Every evening after she left for work and before she headed home, Indumati made her way to this park next to her office. She sat on her favorite bench and finally felt like herself. The office and her home, none of them valued her. This hour spent at the park, talking to her mother and sisters, and treating herself to her little indulgences was the best time of the day for her. Sometimes she even purchased tea from the vendor who made the rounds and at other times an ice cream.
Indumati recalled how once when she had got a Mithai ka Dabba from the office, and the expensive Chaurasiya Sweets one no less, she took it home proudly. It was empty within seconds. Her 4 children, husband, parents-in-law, and brother and sister-in-law had polished off all the Mithai without even offering it to her. The same thing had happened when Mrs. Roy had brought her a beautiful Dhakai saree from Kolkata. Her mother-in-law made her keep it aside for her sister-in-law’s trousseau. Ever since she got married nothing was hers anymore, no one was hers. Except this one hour in the park where she could do what she wished to.
Reena walked into the park and scanned it out of habit, even though she knew that there would be no familiar face around. This park was not for the rich, she thought bitterly. Today she would walk in an anti-clockwise direction. Her astrologer had told her that this month she should do everything ‘ulta’ – the other way around- and doing so would set things right. She was hoping to see results but she also hoped that no one saw her here. Her friends went to that fancy gym that had just opened. As if the fees wouldn’t burn a hole in the pocket they also hired personal trainers. She had made an excuse that her doctor had prevented her from working out, but she would not allow herself to put on weight while her kitty gang worked out to lose theirs.
So she made her way to this free park behind her house and walked for an hour every day. Times would change, her husband’s business would make money again. They would no longer have to sell their silver and jewelry to keep up pretenses. Reena was sure of that, as she chanted the Laxmi mantra as she walked.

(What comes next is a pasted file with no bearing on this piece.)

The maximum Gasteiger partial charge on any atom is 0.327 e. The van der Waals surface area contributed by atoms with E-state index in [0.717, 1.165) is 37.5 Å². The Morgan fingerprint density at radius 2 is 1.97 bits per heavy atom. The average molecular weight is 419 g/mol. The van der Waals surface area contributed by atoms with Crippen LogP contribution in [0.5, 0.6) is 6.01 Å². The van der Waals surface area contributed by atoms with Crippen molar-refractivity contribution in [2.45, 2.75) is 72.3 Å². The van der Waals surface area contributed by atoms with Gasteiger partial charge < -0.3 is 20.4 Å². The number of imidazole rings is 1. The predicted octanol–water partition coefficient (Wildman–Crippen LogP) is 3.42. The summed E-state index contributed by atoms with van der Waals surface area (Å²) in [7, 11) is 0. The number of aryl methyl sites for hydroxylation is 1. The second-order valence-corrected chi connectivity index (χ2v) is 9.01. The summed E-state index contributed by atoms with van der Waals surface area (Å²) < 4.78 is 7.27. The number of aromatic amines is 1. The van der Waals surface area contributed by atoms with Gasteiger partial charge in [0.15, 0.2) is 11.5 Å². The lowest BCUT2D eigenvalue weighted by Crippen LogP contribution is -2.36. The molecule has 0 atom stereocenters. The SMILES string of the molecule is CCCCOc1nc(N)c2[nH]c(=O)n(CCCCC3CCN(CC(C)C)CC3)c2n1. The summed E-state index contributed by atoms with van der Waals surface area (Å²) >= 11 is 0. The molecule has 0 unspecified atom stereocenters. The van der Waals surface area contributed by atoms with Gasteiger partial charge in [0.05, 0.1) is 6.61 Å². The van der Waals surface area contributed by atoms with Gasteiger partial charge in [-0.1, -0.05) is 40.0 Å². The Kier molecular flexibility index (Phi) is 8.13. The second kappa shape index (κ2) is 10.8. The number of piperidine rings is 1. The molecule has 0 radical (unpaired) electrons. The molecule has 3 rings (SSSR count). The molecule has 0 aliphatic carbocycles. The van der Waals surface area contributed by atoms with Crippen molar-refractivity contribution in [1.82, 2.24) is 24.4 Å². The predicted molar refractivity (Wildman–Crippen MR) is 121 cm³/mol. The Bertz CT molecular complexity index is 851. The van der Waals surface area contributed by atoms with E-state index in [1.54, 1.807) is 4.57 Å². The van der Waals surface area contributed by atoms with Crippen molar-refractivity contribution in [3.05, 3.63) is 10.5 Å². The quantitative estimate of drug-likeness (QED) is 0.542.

When Niti raised the save the park petition she did not expect any support. Why would anyone be interested in raising their voice along with a bunch of college kids, she wondered. However, she had decided that she would fight for it alone. Too many parks and playgrounds had been taken over by builders in the past. She wouldn’t it happen to the ‘Cinema hall wala Park’, she vowed.
On the 3rd day of their protest outside the park, Niti and her friends saw Chaurasiya Ji coming towards them. He inquired about the issue in great detail, listening to which and a dark expression crossed his face. He promised Niti that he would see to it that this park would be left intact and right before her he dialed the local MLA.
Reena ji, the beautiful lady who lived in that sprawling bungalow behind the park also vowed to help them. She encouraged them to keep up the protest and invited Niti and her friends to drop into her house if they needed to use the restroom, and for refreshments. Chottu, Chaurasiya’s house help asked if he could get his friends and create a ruckus to stop the builder from taking over their park.
Niti had tears in her eyes. There were so many good people in this world, who reached out to help without any personal motive, and here she was so cynical about the world.